By Stevie Grieve
Since Andre Villas-Boas was (wrongly in my opinion) sacked, Tim Sherwood has made a case for staying on as Head Coach of Tottenham Hotspur, by bringing back an old-school type of 4-4-2 formation, introducing Emmanuel Adebayor (mainly to get the fans onside as AVB didn't use him) and when asked about the turnaround in fortunes of the team during his initial few games in charge, his response was very much a case of “I just put an arm around the players and make them feel good about themselves” – something that the English media love, and something which wears off on the players after the coach has been found to be struggling tactically when it matters.
One part of Sherwood’s 4-4-2 is that there seems to be an insistence of a ‘see-saw’ midfield, with the deepest central midfielder covering the middle line of the field. This is fine, as the other central midfielder doesn't drift any more than 12m away from the covering midfielder, as this can leave the midfield open to penetration, especially in transition – even more so against a team with 3 central midfielders.
In the recent game against Benfica in London, Spurs lost 1-3, mainly due to Benfica being the better team individually, but tactically also. Benfica regularly won the ball in the final 3rd, and could counter attack through the centre of midfield as Spurs central midfielders were too far apart to close down the space, and definitely too far away to press and delay the counter attack.
Spurs attacking build up on the left side
Eriksen – a natural number 10 – receives on the left side, from Naughton, the left back. As he receives, there is a 3v3 on the left side. Benfica’s central midfielders are very close together in the middle, leaving little space for Sandro and with the deep central midfielder offering no threat, Benfica are in position to win possession and break the Spurs midfield with Sandro high up.
Spurs Lose Possession
As the near side central midfielder wins possession, there is a huge space between Sandro and his central midfield team mate. This forces Sandro and Lennon to sprint back into defensive positions with no pressure on the ball from the deepest CM.
I think that if Spurs played with 3 CM’s, there would be a high chance that the position the ball is now, would've been pressed and delayed the attack, or forced a long pass that would be easy to defend against.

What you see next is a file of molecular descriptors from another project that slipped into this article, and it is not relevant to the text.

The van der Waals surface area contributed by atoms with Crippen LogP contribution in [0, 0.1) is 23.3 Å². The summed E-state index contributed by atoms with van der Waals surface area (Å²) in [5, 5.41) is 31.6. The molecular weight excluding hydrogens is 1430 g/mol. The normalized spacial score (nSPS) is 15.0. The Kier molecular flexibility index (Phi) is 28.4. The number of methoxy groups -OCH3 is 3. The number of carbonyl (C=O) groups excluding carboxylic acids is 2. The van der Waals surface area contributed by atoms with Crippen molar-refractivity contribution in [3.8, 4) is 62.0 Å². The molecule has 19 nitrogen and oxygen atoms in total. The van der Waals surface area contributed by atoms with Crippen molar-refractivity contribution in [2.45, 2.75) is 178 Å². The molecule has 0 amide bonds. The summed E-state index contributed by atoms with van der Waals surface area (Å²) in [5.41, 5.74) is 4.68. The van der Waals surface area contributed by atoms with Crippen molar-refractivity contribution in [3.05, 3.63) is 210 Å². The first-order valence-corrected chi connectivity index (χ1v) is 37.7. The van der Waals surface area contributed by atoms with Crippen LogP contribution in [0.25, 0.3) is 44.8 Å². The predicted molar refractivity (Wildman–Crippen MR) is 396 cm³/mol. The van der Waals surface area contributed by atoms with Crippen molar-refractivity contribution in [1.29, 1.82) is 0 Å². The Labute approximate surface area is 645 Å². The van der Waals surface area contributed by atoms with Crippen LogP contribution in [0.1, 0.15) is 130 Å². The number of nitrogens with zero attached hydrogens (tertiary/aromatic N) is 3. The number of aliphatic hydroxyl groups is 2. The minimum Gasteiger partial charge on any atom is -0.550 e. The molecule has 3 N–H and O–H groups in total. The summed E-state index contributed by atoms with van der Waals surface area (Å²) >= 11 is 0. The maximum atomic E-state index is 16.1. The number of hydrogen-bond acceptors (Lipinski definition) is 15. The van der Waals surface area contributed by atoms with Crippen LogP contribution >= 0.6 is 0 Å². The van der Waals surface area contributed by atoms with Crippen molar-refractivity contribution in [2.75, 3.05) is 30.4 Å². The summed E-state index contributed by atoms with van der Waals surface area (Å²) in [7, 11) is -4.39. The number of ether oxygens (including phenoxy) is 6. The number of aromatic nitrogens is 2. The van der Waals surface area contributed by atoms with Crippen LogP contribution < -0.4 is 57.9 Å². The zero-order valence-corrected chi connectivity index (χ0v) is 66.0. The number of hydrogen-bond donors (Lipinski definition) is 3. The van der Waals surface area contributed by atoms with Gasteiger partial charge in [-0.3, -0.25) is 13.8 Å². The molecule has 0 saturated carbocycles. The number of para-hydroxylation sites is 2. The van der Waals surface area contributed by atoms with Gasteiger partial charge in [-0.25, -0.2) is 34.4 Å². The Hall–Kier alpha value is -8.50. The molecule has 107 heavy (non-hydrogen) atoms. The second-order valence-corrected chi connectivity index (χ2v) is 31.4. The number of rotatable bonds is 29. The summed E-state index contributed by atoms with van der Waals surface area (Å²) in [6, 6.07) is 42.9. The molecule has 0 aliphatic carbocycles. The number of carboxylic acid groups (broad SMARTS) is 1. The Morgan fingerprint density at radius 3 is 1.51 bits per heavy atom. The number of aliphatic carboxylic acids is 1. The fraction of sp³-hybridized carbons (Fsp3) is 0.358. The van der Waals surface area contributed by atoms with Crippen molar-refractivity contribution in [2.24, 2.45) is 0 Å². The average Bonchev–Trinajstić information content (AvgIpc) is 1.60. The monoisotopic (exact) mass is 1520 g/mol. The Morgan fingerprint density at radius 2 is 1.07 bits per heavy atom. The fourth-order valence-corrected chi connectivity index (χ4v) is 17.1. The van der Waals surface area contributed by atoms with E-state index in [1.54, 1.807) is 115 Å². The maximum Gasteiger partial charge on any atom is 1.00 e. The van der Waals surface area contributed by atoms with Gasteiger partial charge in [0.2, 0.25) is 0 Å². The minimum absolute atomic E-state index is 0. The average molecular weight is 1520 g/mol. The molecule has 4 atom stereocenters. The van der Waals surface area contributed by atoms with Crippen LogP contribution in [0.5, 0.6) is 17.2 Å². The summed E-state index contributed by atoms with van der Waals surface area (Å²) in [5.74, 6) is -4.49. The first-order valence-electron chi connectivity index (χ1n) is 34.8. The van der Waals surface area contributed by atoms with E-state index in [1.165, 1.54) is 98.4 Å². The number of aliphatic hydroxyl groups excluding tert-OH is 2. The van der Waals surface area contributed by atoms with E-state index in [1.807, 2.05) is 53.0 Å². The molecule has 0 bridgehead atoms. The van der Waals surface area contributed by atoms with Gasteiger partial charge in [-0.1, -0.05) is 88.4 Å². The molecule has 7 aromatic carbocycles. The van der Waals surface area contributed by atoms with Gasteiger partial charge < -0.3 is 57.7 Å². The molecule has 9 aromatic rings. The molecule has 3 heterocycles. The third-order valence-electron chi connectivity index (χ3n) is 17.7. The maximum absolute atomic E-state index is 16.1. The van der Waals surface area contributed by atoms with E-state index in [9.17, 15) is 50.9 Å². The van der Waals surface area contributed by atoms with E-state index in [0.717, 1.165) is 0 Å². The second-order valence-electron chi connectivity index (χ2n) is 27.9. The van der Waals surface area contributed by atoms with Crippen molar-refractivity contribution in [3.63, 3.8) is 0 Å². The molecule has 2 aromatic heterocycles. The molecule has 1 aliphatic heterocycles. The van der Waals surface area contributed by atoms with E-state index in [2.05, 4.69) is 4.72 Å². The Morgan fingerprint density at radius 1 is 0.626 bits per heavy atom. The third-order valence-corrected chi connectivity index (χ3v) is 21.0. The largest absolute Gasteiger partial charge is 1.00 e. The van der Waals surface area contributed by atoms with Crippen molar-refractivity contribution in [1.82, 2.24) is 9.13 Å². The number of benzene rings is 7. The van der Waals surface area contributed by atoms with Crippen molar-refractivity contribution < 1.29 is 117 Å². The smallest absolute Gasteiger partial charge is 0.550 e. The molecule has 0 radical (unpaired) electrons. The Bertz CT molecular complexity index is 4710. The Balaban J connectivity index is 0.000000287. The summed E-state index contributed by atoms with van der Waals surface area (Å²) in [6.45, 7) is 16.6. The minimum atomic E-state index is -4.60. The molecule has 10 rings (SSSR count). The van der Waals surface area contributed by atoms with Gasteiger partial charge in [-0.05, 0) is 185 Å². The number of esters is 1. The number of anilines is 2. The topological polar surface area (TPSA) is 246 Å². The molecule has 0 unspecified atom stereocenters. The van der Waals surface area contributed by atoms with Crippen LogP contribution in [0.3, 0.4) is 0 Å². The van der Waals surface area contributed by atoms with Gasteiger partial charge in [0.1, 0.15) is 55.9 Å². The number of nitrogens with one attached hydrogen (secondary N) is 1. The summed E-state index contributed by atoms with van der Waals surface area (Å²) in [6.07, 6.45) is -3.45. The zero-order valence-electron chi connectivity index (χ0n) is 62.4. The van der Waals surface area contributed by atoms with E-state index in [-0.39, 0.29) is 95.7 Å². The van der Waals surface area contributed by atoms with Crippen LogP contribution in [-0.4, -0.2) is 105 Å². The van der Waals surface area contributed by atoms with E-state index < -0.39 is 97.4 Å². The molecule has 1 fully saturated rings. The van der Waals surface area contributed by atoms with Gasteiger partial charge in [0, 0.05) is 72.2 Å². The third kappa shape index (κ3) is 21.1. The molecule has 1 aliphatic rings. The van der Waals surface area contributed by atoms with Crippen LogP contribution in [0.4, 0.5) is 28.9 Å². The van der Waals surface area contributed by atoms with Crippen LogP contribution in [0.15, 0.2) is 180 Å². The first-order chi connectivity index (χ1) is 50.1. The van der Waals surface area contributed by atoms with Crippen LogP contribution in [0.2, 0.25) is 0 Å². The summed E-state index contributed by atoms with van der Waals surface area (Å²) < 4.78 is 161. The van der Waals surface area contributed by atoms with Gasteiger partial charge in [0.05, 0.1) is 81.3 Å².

Instead, as Sherwood uses a flat 4-4-2, the space to attack into is massive, and with no pressure on the ball, Spurs should be forced to retreat into and organised block.
Benfica launch the counter attack
As Sandro and Lennon are now close to the ball, the covering CM (Blue circle) should close down his options and try to intercept a pass, or at least force the ball away from the space behind Naughton (LB) who is in a race with Rodrigo on the near side.
We can see here that there is still a large amount of space between the CM’s, as the deepest one seems reluctant to leave space infront of the defence and press the ball, as Sandro can’t get close.
Spurs Midfield and Back 4 Penetrated with 1 run and pass
As there is no pressure on the ball from the Spurs midfield, there is an easy pass behind the defence into the space Rodrigo is running into behind Naughton, who made the initial pass to Eriksen. The defence should drop off but instead they stay high, even with no pressure on the ball, resulting in a chance to run through on goal for Rodrigo.
When a team defends in a 4-4-2, it is very important that the 2 central midfielders don’t leave space between them, so if they move up to support the attack, they do so from a position in which they can counter-press quickly from, and try to stop attacks as fast as possible.
Sherwood’s Spurs have consistently shown over the duration of his tenure, that the positioning and balance of his two central midfielders has made it difficult to completely control matches, and until they fix this major issue, playing his 4-4-2 with success will be increasingly difficult.